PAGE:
Ironically, and for historians frustratingly, maritime connections between southern China and Southeast Asia appear to have been so commonplace, since at least the Song dynasty, that activity was often taken for granted, thereby leaving few records. Historian Leonard Blussé has tried to reconstruct the movements and trade across the sea: “Propelled by the northeastern monsoon, year after year Chinese junks carried tens of thousands of people abroad, thereby creating pockets of Chinese settlement all around the rim of the South China Sea.”

Batavia — the Dutch colony on the island of Java in what is today Indonesia — had been a central destination for many Chinese. The Dutch formally established their settlement in the early 17th century, naming it after the supposed ancestors of the Dutch people. The surrounding region became important for sugar cultivation, controlled almost entirely by Chinese. In 1710, historian Blussé has found, 130 sugar mills were owned by 84 people. Of those 84, 79 were Chinese, 4 Dutch, and one Javanese.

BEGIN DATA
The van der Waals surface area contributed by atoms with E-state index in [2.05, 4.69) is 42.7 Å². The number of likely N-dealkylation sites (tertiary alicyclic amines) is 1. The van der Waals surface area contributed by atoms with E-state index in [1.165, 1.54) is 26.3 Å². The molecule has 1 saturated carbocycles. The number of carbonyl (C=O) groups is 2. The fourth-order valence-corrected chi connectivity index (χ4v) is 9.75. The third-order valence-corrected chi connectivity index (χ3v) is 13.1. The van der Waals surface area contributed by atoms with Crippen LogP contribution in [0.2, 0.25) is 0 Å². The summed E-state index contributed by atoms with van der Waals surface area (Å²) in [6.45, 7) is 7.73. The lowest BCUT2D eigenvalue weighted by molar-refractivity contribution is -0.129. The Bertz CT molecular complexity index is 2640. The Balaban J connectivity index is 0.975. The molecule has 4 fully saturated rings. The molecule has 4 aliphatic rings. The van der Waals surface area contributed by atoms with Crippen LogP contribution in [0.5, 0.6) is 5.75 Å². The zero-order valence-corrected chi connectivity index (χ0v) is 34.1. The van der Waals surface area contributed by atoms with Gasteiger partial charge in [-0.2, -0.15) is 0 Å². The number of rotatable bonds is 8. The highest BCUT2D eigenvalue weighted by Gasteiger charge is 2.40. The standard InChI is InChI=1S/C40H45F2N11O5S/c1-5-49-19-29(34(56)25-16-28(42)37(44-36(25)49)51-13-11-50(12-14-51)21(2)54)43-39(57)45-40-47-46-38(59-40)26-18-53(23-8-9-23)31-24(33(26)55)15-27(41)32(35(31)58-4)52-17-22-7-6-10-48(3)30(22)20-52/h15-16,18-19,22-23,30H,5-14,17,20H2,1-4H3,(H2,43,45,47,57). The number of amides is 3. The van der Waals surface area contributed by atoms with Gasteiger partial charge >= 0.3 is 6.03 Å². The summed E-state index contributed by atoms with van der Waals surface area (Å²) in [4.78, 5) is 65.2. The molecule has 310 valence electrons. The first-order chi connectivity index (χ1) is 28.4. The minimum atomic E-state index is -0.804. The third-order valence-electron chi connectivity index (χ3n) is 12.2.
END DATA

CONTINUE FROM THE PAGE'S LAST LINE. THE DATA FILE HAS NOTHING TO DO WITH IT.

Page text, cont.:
The Chinese and Dutch in Java co-existed as long as the sugar economy thrived. But as sugar cultivation expanded in other parts of the world — the British and French Caribbean, for example — global prices fell. The decline hit the Javan sugar industry hard, leaving many of the Chinese arrivals in Batavia without work. The Dutch colonial government began deporting these (usually undocumented) Chinese, often to their other colonies in Ceylon or South Africa. Rumors spread that the deported Chinese were not being relocated, but dumped overboard to drown at sea. As Chinese organized resistance, anti-Chinese riots began to break out among the Dutch settlers and other ethnic communities. In this context, the mass murder seems a grim but familiar story, one we have seen repeated in the United States, but which had counterparts in Southeast Asia: economic disruption, scapegoating, and then violence.

Blussé, though, argues that there is something more going on, no less violent or tragic, but less straightforward.